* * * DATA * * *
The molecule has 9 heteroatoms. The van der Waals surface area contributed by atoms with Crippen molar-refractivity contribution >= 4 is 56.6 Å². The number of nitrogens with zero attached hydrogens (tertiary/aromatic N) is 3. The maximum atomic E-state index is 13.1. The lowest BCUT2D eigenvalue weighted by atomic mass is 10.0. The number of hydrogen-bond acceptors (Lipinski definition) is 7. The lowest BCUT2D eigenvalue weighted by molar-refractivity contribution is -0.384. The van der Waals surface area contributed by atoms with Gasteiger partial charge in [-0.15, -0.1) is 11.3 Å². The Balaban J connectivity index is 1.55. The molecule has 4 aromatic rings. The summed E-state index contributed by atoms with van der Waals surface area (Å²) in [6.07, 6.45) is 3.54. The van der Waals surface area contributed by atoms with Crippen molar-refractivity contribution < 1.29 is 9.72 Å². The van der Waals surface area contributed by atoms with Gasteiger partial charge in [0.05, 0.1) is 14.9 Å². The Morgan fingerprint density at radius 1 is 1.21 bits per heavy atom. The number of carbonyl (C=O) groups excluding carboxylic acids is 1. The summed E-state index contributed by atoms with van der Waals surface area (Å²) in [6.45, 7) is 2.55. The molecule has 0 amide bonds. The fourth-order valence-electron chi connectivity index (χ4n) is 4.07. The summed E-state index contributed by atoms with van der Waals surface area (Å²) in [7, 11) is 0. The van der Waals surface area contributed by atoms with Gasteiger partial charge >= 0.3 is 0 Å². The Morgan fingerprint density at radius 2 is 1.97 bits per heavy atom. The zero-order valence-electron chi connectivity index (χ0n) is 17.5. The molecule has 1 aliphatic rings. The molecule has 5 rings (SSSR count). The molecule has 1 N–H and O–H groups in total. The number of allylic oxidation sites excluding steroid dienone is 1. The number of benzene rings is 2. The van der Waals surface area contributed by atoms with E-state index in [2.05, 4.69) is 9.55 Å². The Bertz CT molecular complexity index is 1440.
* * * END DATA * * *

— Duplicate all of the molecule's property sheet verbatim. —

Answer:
The molecule has 9 heteroatoms. The van der Waals surface area contributed by atoms with Crippen molar-refractivity contribution >= 4 is 56.6 Å². The number of nitrogens with zero attached hydrogens (tertiary/aromatic N) is 3. The maximum atomic E-state index is 13.1. The lowest BCUT2D eigenvalue weighted by atomic mass is 10.0. The number of hydrogen-bond acceptors (Lipinski definition) is 7. The lowest BCUT2D eigenvalue weighted by molar-refractivity contribution is -0.384. The van der Waals surface area contributed by atoms with Gasteiger partial charge in [-0.15, -0.1) is 11.3 Å². The Balaban J connectivity index is 1.55. The molecule has 4 aromatic rings. The summed E-state index contributed by atoms with van der Waals surface area (Å²) in [6.07, 6.45) is 3.54. The van der Waals surface area contributed by atoms with Crippen molar-refractivity contribution < 1.29 is 9.72 Å². The van der Waals surface area contributed by atoms with Gasteiger partial charge in [0.05, 0.1) is 14.9 Å². The Morgan fingerprint density at radius 1 is 1.21 bits per heavy atom. The number of carbonyl (C=O) groups excluding carboxylic acids is 1. The summed E-state index contributed by atoms with van der Waals surface area (Å²) in [6.45, 7) is 2.55. The molecule has 0 amide bonds. The fourth-order valence-electron chi connectivity index (χ4n) is 4.07. The summed E-state index contributed by atoms with van der Waals surface area (Å²) in [7, 11) is 0. The van der Waals surface area contributed by atoms with Gasteiger partial charge >= 0.3 is 0 Å². The Morgan fingerprint density at radius 2 is 1.97 bits per heavy atom. The zero-order valence-electron chi connectivity index (χ0n) is 17.5. The molecule has 1 aliphatic rings. The molecule has 5 rings (SSSR count). The molecule has 1 N–H and O–H groups in total. The number of allylic oxidation sites excluding steroid dienone is 1. The number of benzene rings is 2. The van der Waals surface area contributed by atoms with E-state index in [2.05, 4.69) is 9.55 Å². The Bertz CT molecular complexity index is 1440.